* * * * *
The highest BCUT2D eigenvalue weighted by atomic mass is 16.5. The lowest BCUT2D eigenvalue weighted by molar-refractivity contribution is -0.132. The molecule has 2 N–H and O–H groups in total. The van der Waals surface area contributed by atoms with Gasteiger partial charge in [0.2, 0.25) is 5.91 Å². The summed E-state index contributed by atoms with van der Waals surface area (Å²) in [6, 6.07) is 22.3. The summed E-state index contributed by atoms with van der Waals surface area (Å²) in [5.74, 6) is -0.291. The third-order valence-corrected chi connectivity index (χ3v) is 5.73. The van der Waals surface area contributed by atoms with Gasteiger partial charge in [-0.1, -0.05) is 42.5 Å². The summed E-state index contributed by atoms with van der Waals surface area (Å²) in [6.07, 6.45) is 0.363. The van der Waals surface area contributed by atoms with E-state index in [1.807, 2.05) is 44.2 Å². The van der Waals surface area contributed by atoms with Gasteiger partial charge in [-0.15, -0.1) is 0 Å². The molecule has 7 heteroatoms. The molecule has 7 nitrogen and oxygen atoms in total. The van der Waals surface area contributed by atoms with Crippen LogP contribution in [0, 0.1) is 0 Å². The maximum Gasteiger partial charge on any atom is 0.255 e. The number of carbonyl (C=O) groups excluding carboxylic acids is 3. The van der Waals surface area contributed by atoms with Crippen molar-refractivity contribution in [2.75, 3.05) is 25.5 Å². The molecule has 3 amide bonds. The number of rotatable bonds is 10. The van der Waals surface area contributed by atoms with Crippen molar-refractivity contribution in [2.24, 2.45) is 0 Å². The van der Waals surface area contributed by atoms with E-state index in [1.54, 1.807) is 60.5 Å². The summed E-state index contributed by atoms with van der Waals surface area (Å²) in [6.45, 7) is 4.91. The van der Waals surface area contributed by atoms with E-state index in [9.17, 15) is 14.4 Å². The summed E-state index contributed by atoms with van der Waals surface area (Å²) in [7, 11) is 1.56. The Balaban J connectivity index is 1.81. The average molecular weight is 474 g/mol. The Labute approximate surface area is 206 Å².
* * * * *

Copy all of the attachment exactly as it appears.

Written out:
The highest BCUT2D eigenvalue weighted by atomic mass is 16.5. The lowest BCUT2D eigenvalue weighted by molar-refractivity contribution is -0.132. The molecule has 2 N–H and O–H groups in total. The van der Waals surface area contributed by atoms with Gasteiger partial charge in [0.2, 0.25) is 5.91 Å². The summed E-state index contributed by atoms with van der Waals surface area (Å²) in [6, 6.07) is 22.3. The summed E-state index contributed by atoms with van der Waals surface area (Å²) in [5.74, 6) is -0.291. The third-order valence-corrected chi connectivity index (χ3v) is 5.73. The van der Waals surface area contributed by atoms with Gasteiger partial charge in [-0.1, -0.05) is 42.5 Å². The summed E-state index contributed by atoms with van der Waals surface area (Å²) in [6.07, 6.45) is 0.363. The van der Waals surface area contributed by atoms with E-state index in [1.807, 2.05) is 44.2 Å². The van der Waals surface area contributed by atoms with Gasteiger partial charge in [-0.15, -0.1) is 0 Å². The molecule has 7 heteroatoms. The molecule has 7 nitrogen and oxygen atoms in total. The van der Waals surface area contributed by atoms with Crippen LogP contribution in [0, 0.1) is 0 Å². The maximum Gasteiger partial charge on any atom is 0.255 e. The number of carbonyl (C=O) groups excluding carboxylic acids is 3. The van der Waals surface area contributed by atoms with Crippen molar-refractivity contribution in [2.75, 3.05) is 25.5 Å². The molecule has 3 amide bonds. The number of rotatable bonds is 10. The van der Waals surface area contributed by atoms with Crippen molar-refractivity contribution in [2.24, 2.45) is 0 Å². The van der Waals surface area contributed by atoms with E-state index in [1.54, 1.807) is 60.5 Å². The summed E-state index contributed by atoms with van der Waals surface area (Å²) in [6.45, 7) is 4.91. The van der Waals surface area contributed by atoms with E-state index in [9.17, 15) is 14.4 Å². The summed E-state index contributed by atoms with van der Waals surface area (Å²) in [7, 11) is 1.56. The Balaban J connectivity index is 1.81. The average molecular weight is 474 g/mol. The Labute approximate surface area is 206 Å².